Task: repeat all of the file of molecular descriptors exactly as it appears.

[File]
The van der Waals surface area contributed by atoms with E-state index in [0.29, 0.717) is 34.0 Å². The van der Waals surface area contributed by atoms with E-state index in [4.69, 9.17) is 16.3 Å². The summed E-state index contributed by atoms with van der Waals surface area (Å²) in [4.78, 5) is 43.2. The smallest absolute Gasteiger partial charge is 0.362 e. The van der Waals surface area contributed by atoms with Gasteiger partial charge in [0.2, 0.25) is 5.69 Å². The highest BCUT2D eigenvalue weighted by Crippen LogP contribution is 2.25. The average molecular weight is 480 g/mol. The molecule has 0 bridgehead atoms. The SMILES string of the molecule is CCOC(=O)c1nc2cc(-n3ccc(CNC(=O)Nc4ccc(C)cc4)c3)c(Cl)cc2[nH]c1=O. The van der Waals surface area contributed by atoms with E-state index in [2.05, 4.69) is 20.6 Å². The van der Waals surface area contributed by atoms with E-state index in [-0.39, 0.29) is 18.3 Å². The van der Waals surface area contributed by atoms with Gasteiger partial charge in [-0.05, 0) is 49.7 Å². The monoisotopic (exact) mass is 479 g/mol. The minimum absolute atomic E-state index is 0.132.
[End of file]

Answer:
The van der Waals surface area contributed by atoms with E-state index in [0.29, 0.717) is 34.0 Å². The van der Waals surface area contributed by atoms with E-state index in [4.69, 9.17) is 16.3 Å². The summed E-state index contributed by atoms with van der Waals surface area (Å²) in [4.78, 5) is 43.2. The smallest absolute Gasteiger partial charge is 0.362 e. The van der Waals surface area contributed by atoms with Gasteiger partial charge in [0.2, 0.25) is 5.69 Å². The highest BCUT2D eigenvalue weighted by Crippen LogP contribution is 2.25. The average molecular weight is 480 g/mol. The molecule has 0 bridgehead atoms. The SMILES string of the molecule is CCOC(=O)c1nc2cc(-n3ccc(CNC(=O)Nc4ccc(C)cc4)c3)c(Cl)cc2[nH]c1=O. The van der Waals surface area contributed by atoms with E-state index in [2.05, 4.69) is 20.6 Å². The van der Waals surface area contributed by atoms with E-state index in [-0.39, 0.29) is 18.3 Å². The van der Waals surface area contributed by atoms with Gasteiger partial charge in [-0.05, 0) is 49.7 Å². The monoisotopic (exact) mass is 479 g/mol. The minimum absolute atomic E-state index is 0.132.